cut straight to voice mail when you're at home. These cutting-edge
features will not be available in all IP PBX systems, but if you are
planning a purchase or an upgrade, now is a good time to make
sure of what features you want.
Modern PBX systems have the ability to merge with email clients
(such as Microsoft Outlook) and retrieve contact information on the
various customers you're on the phone with. Once a call is received,
the customer's name and phone number is automatically matched
with existing records in your email-contact database, and their
complete customer profile is brought up on the screen. From there,
you can get a more thorough idea of who you're dealing with and
will consequently know how to better serve their needs. You can
also initiate calls from within other applications.
PBX telephony also boasts the capability to transfer company
employees' voice mail messages to their company email account.
The messages are sent as easy-to-access audio files and allow
employees to store and manage all of their voice mailbox contents.
This feature also lets users easily access voice mail on the road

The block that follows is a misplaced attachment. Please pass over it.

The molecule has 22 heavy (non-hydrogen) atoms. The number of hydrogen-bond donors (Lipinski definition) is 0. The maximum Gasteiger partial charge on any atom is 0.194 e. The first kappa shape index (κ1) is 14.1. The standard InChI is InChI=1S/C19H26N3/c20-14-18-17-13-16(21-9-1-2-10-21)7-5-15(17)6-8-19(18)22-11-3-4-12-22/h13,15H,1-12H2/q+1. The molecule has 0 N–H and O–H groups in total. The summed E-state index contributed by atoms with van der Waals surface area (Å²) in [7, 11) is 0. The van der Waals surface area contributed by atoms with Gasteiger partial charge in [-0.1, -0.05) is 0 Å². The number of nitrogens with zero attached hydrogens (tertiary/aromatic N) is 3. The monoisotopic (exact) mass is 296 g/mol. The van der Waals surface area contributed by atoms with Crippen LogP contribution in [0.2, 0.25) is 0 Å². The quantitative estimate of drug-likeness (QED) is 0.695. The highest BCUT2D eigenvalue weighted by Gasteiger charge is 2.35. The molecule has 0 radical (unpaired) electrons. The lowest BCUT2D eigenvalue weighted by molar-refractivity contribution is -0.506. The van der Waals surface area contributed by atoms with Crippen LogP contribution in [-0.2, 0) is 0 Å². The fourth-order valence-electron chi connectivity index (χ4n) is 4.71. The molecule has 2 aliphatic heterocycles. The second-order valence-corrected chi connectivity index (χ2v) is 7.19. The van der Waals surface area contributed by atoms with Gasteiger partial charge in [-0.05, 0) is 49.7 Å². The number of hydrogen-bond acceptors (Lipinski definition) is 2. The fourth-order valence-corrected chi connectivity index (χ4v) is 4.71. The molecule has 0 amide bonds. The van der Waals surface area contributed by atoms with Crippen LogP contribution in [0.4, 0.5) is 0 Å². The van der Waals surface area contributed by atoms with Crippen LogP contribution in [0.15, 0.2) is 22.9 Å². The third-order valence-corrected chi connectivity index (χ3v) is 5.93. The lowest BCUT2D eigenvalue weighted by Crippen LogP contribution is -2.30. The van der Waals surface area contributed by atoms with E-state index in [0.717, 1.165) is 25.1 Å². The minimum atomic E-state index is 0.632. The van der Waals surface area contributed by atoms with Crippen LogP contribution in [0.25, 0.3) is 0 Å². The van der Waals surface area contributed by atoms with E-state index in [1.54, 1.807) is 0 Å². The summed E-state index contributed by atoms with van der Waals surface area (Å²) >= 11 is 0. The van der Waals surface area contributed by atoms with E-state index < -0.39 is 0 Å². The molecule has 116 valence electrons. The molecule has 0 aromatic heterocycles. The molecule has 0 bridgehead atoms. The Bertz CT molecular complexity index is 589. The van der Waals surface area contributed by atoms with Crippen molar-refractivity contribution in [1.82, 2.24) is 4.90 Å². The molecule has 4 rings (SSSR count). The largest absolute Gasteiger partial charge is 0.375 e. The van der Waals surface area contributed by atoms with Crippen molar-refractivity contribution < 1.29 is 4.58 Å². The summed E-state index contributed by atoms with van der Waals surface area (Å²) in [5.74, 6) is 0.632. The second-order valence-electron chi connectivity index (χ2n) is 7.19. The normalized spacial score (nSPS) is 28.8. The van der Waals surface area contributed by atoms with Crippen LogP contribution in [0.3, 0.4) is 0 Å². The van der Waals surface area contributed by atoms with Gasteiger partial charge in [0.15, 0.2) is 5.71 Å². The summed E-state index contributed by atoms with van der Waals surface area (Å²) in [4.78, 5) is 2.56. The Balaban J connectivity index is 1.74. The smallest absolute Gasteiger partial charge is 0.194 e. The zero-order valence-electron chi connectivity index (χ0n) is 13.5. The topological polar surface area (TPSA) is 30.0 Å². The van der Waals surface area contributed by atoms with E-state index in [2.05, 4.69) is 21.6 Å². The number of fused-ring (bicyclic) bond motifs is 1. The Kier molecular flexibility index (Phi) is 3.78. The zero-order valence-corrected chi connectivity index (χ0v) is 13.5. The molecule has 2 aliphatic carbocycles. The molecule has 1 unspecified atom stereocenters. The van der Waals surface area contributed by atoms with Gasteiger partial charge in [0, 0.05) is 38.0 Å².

without having to dial in.
Total 'Business Intelligence' Integration
If you've successfully integrated email into your PBX system, why
not take things a step further and integrate your entire business
intelligence operation? PBX systems have the ability to communicate
with your computer and the customer databases you keep on that
computer. To merge the databases and PBX, simply take the call
information from your customer, probe the database and presto -
you now have all of that customer's contact information, previous
interactions, purchase history and so on.
Properly incorporating business intelligence and your PBX will
allow for more streamlined and targeted customer relations, as
employees will immediately know background information about
the customer, that customer's history with the company, past issues
they have had and whether they have been lagged as a particularly
important or problematic client.
One of the ways that you can take advantage of this technology is
by analyzing your customer's purchasing records and determining
what they'll need next as the call takes place. At the same time the
call is taking place, you can email the customer quotes about your
latest products that are related to previous orders he or she has
placed, as well as go over these new products during that same call.
Thus, the integration of real-time-accessible business-intelligence
data will allow you not only to better serve your clients, but also to
predict which products they might be interested in, thereby using
the call as an opportunity to pitch those new products.
Advanced PBX functionality allows for calls to be routed based upon